A substantial portion of the original Shopping Centre was demolished due to structural damage and the the  passage of time has exposed serious defects in post-war concepts of centrally-planned retail and civic centres developed in the absence of proper community consultation.
We are all aware of the backlash against modernist architecture in general and  Cumbernauld's Town Centre is right up there as the best example of the worst.
 The confusing layout is an abiding source of frustration for both visitors, residents and visiting crime writers.,.                                              
But history will show that Cumbernauld  was born in a significant moment in town design and in 1993 it was listed as one of the 60 sixty key monuments of post-war architecture.

However, common sense has prevailed and the town's housing is now well planned and  generally considered a bit posh. The central part has become exactly that and is a great shopping centre that is thriving in the credit crunch.  Sevy Ballasterous designed the golf course and the new housing looks outward to the Campsie fells. The bit of the concrete megastructure we were in is due for demolition, or they might wait until it falls down. Half the new New Town as originally envisaged was never built. 
Today, it  is a nice place to live and work. I'm sure the bit round the library should advertise itself to the thriving Scottish film industry as zombie territory or the refuse collection point of a hyperdrive alien space craft. A murder in the wheelie bin of an alien space craft--- I'm holding that thought.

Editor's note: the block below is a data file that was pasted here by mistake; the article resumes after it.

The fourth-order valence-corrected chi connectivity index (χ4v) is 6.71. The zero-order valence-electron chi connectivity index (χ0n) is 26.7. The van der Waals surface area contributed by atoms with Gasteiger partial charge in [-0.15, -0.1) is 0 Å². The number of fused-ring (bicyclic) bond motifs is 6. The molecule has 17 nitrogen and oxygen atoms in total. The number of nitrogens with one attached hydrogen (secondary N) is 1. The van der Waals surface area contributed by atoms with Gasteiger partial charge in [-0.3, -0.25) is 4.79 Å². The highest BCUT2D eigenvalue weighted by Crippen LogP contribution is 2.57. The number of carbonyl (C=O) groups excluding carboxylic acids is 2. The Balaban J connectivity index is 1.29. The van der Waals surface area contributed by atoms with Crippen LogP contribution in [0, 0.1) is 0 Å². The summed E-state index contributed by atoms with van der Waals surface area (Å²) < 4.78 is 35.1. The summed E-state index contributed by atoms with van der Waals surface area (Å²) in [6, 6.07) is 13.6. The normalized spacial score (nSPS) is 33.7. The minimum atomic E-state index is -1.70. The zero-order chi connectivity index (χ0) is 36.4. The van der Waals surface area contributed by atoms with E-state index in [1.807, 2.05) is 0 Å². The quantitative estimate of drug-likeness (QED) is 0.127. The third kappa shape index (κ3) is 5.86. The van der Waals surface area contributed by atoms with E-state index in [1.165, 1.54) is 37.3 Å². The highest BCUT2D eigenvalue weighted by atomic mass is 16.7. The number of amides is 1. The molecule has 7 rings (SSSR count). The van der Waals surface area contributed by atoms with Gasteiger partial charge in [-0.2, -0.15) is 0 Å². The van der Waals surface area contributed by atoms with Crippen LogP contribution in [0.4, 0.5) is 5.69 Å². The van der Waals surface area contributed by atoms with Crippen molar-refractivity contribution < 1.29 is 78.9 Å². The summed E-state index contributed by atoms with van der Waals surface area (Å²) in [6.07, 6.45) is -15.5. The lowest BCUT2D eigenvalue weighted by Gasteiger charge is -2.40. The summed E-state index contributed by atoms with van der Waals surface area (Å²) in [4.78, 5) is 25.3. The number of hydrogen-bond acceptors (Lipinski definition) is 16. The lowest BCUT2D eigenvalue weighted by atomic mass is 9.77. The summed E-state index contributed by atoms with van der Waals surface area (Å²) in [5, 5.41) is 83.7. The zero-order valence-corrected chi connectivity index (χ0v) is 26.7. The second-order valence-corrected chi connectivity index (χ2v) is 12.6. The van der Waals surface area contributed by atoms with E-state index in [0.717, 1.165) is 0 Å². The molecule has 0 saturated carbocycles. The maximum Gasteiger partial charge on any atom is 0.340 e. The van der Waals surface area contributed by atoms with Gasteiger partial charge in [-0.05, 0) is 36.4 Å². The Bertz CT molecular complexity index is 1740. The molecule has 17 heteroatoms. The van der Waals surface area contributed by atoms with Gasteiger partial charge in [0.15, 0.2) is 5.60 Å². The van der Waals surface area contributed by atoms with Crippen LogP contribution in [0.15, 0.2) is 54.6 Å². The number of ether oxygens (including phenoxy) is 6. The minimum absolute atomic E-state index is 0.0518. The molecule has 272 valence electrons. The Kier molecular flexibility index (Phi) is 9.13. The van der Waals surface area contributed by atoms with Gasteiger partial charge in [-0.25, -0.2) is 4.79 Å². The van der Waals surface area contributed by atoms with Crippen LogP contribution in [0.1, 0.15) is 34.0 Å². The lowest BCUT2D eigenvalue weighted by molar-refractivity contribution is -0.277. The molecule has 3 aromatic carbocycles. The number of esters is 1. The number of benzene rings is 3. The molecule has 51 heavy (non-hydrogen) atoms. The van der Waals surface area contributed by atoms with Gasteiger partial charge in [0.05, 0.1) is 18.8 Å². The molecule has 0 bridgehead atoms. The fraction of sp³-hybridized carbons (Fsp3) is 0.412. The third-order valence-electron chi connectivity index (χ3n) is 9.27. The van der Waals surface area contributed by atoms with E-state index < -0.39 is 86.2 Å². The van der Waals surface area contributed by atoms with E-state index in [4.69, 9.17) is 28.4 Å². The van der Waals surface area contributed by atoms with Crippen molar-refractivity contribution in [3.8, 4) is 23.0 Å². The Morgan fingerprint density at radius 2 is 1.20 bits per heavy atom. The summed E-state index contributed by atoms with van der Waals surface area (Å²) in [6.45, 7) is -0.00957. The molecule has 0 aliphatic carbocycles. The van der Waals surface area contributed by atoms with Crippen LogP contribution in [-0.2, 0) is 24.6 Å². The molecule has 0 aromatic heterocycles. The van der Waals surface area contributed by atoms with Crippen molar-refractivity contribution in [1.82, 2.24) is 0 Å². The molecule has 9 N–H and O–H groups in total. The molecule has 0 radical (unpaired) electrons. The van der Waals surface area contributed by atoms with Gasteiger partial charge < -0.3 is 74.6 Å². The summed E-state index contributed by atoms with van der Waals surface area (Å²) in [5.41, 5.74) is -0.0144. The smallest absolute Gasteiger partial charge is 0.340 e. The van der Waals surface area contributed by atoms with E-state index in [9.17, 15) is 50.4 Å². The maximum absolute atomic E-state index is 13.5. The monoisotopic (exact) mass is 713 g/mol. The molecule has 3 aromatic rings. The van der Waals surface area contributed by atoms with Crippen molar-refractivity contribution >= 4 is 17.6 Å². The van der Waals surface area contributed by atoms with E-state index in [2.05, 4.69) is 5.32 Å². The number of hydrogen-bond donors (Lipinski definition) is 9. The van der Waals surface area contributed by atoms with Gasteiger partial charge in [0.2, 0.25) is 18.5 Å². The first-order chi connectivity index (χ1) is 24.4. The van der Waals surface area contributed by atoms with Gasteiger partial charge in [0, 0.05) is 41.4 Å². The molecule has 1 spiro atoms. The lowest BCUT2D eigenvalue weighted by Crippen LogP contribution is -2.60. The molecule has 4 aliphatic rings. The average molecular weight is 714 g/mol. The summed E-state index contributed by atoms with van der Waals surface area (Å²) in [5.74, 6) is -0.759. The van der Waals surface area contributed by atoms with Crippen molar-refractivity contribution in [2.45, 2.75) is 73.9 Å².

Caro 6th Dec  2013 


  1. Having been raised in the place where George Romero filmed "The Night of the Living Dead," and later moving into the community where the original "Friday the Thirteenth" was shot ("Whose woods are these I think I know" came to mind in a chilling rather than Frost-y way when I saw the film) I fully understand your trepidations at entering what looks to be architecture's example of a camel: "a horse built by committee."

    Hmmm, perhaps the next time I take a walk in my woods I should follow Zoe's lead and wear a sort of fashion statement defense against zombies.

  2. Jeff, I don't scare easily but the thought of you in stilettos......

  3. Caro, the best defense against mutant zombies is to always travel with someone who can't run as fast as you can. Jeff in stilettoes.... hmmm....

  4. Still haunted by that thought.I may need counselling...

  5. Have no fear, they'll be tasteful Jimmy Choo's....

  6. This is why I am encouraging all morticians and undertakers to tie together the shoelaces of the recently deceased, so in the event of a zombie apocalypse, the rest of us will have a fighting chance ...